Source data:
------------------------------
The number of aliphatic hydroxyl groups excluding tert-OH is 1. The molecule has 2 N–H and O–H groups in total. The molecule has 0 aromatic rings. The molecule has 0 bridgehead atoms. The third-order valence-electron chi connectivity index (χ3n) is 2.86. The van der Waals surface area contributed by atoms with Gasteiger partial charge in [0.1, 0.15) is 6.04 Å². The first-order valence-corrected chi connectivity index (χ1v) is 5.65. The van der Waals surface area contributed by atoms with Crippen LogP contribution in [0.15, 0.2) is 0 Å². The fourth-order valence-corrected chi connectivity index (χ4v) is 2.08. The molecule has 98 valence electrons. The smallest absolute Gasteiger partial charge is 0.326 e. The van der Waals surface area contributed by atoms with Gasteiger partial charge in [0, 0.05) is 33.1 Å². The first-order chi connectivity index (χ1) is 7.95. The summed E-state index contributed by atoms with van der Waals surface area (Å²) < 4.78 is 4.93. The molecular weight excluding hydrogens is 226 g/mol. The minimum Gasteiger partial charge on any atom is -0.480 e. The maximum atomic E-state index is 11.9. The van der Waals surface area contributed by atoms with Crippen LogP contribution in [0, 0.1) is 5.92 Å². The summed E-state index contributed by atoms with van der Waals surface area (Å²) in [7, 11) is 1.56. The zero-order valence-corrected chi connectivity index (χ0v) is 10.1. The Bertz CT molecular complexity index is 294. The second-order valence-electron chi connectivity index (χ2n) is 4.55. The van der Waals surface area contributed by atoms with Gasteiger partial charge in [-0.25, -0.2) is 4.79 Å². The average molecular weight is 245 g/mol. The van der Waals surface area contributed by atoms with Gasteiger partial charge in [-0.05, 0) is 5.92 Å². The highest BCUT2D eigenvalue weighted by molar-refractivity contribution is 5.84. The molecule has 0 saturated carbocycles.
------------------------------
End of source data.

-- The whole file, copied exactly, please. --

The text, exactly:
The number of aliphatic hydroxyl groups excluding tert-OH is 1. The molecule has 2 N–H and O–H groups in total. The molecule has 0 aromatic rings. The molecule has 0 bridgehead atoms. The third-order valence-electron chi connectivity index (χ3n) is 2.86. The van der Waals surface area contributed by atoms with Gasteiger partial charge in [0.1, 0.15) is 6.04 Å². The first-order valence-corrected chi connectivity index (χ1v) is 5.65. The van der Waals surface area contributed by atoms with Crippen LogP contribution in [0.15, 0.2) is 0 Å². The fourth-order valence-corrected chi connectivity index (χ4v) is 2.08. The molecule has 98 valence electrons. The smallest absolute Gasteiger partial charge is 0.326 e. The van der Waals surface area contributed by atoms with Gasteiger partial charge in [0, 0.05) is 33.1 Å². The first-order chi connectivity index (χ1) is 7.95. The summed E-state index contributed by atoms with van der Waals surface area (Å²) < 4.78 is 4.93. The molecular weight excluding hydrogens is 226 g/mol. The minimum Gasteiger partial charge on any atom is -0.480 e. The maximum atomic E-state index is 11.9. The van der Waals surface area contributed by atoms with Crippen LogP contribution in [0, 0.1) is 5.92 Å². The summed E-state index contributed by atoms with van der Waals surface area (Å²) in [7, 11) is 1.56. The zero-order valence-corrected chi connectivity index (χ0v) is 10.1. The Bertz CT molecular complexity index is 294. The second-order valence-electron chi connectivity index (χ2n) is 4.55. The van der Waals surface area contributed by atoms with Gasteiger partial charge in [-0.25, -0.2) is 4.79 Å². The average molecular weight is 245 g/mol. The van der Waals surface area contributed by atoms with Gasteiger partial charge in [-0.05, 0) is 5.92 Å². The highest BCUT2D eigenvalue weighted by molar-refractivity contribution is 5.84. The molecule has 0 saturated carbocycles.